This month Jay Z and a few other big timers in the music industry launched their very own music streaming platform, Tidal.
The streaming service will cost a lot more than Spotify, and with no free service, artists will make more each time their music is played.
Currently the world’s leading music streaming platform, Spotify, provides music at a compressed rate of 320kbps – Tidal will provide their music at lossless quality of 1,411 kbps.
So, what makes Tidal “different”? The Hi-Fi package provides users with:
– Lossless High Fidelity Audio
– High Definition Music Videos
– Exclusive content
Quite a big difference in numbers, but what does this all mean?
Every time you compress a music file into MP3 or OGG (Spotify’s preferred file format) you shave off some, or a lot, of detail in order to achieve a smaller file size. Flac files which are used by Tidal are compressed in a different way so when you press play they can be decompressed to their original quality so there is no loss in fidelity. Hence the term lossless.
All about the money?
Tidal was launched with grand ambitions ‘to change the way people experience music’
There has been a mixed reaction by the general public. Some think this is a genuine innovation that will greatly improve their listening experience;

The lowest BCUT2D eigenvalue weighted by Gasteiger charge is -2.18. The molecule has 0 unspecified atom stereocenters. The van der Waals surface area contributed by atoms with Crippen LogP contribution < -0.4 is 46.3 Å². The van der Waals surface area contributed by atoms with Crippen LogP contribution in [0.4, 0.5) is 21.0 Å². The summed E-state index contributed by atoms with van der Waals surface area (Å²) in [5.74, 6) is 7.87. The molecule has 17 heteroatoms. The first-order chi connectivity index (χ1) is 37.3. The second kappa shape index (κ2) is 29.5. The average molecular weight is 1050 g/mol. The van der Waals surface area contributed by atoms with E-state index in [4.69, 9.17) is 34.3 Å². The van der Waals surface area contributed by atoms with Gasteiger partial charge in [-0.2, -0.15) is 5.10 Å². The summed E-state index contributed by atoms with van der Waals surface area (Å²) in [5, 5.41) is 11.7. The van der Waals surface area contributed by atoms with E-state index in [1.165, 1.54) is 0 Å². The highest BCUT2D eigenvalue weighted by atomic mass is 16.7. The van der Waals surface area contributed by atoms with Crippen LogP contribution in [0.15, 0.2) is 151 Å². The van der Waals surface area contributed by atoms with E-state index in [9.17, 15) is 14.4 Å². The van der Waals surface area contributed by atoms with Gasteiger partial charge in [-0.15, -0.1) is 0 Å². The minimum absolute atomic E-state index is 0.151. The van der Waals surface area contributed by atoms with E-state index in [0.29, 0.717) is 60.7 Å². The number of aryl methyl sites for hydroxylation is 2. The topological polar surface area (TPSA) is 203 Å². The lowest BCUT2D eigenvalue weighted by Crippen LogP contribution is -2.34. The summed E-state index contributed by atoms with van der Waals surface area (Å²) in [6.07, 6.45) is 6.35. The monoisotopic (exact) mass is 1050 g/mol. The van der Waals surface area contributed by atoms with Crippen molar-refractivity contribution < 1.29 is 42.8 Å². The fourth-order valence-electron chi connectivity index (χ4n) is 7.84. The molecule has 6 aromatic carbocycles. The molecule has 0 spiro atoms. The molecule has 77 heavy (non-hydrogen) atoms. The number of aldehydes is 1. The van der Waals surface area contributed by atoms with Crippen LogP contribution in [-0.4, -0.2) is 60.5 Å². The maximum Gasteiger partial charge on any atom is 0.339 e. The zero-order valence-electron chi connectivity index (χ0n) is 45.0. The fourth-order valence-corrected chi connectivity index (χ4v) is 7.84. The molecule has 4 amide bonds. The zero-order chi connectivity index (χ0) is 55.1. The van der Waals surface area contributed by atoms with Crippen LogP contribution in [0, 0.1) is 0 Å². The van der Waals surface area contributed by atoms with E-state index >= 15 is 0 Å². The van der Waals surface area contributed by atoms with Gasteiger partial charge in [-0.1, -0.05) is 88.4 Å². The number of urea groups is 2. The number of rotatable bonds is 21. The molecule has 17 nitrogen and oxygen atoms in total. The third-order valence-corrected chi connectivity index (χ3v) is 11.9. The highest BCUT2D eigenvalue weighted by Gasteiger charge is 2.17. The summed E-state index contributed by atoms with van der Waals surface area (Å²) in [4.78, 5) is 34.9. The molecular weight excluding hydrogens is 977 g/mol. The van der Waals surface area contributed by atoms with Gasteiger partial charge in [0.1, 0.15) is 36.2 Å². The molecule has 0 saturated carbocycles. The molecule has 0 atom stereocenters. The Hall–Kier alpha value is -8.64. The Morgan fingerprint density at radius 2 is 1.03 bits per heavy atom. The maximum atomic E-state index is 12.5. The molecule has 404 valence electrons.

Tidal has such clarity on every song which is just so amazing and makes a better experience when listening
— James 👸🏼 (@JamesMaraj_) March 31, 2015
But a good number of people believe Tidal is just another gimmick to make rich artists even richer.
— Alexander Bard (@Bardissimo) April 1, 2015Advertisement
Spotify’s current freemium service has been criticised by those in the music industry, who believe it dilutes the higher royalties they receive from paid subscribers. However, It’s worth noting that whilst some artists will benefit greatly from the increased returns of Tidal there are also song writers and producers to bare in mind. They only receive a very small percentage of revenue and are currently feeling the squeeze, so any revenue increase is likely to benefit them to. Furthermore, not every artist is a millionaire global superstar, using Tidal would be an opportunity for lesser known/independent artists to further support and promote themselves.
Yet, is pricing out a generation of fans really the best solution? Music has a huge impact in the lives of every teenager, and currently Spotify offers a relatively affordable premium service, and a freemium service for those who can’t afford that. It offers an alternative to young fans to listen to music legitimately without resorting to piracy.
Will you be able to tell the difference? And is it worth £234 a year? Tidal premium costs £9.99 a month (the exact same as Spotify) however, Tidal Hi-Fi costs £19.49 a month.
So can you tell the difference? Take the test and let us know your opinion. http://test.tidalhifi.com/